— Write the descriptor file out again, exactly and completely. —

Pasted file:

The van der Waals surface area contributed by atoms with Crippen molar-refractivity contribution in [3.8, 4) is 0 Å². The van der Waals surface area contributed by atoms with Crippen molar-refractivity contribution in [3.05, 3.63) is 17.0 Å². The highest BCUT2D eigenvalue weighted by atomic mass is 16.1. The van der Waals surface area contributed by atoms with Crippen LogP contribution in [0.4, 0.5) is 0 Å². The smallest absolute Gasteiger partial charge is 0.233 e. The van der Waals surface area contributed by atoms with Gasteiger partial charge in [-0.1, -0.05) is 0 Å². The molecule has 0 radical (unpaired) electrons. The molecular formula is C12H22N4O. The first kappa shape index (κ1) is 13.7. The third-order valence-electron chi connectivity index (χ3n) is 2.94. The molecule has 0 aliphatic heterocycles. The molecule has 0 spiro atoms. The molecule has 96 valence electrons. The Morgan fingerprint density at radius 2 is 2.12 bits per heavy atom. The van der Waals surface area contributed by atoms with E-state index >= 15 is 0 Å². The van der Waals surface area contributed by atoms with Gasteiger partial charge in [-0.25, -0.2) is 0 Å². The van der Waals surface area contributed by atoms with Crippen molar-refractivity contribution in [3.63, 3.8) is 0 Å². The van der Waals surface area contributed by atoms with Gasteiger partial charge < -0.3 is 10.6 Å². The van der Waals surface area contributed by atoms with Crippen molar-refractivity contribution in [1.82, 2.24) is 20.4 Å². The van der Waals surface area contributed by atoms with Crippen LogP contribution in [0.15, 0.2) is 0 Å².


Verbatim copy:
The van der Waals surface area contributed by atoms with Crippen molar-refractivity contribution in [3.8, 4) is 0 Å². The van der Waals surface area contributed by atoms with Crippen molar-refractivity contribution in [3.05, 3.63) is 17.0 Å². The highest BCUT2D eigenvalue weighted by atomic mass is 16.1. The van der Waals surface area contributed by atoms with Crippen LogP contribution in [0.4, 0.5) is 0 Å². The smallest absolute Gasteiger partial charge is 0.233 e. The van der Waals surface area contributed by atoms with Gasteiger partial charge in [-0.1, -0.05) is 0 Å². The molecule has 0 radical (unpaired) electrons. The molecular formula is C12H22N4O. The first kappa shape index (κ1) is 13.7. The third-order valence-electron chi connectivity index (χ3n) is 2.94. The molecule has 0 aliphatic heterocycles. The molecule has 0 spiro atoms. The molecule has 96 valence electrons. The Morgan fingerprint density at radius 2 is 2.12 bits per heavy atom. The van der Waals surface area contributed by atoms with E-state index >= 15 is 0 Å². The van der Waals surface area contributed by atoms with Gasteiger partial charge in [-0.25, -0.2) is 0 Å². The van der Waals surface area contributed by atoms with Crippen molar-refractivity contribution in [3.63, 3.8) is 0 Å². The van der Waals surface area contributed by atoms with Gasteiger partial charge < -0.3 is 10.6 Å². The van der Waals surface area contributed by atoms with Crippen molar-refractivity contribution in [1.82, 2.24) is 20.4 Å². The van der Waals surface area contributed by atoms with Crippen LogP contribution in [0.15, 0.2) is 0 Å².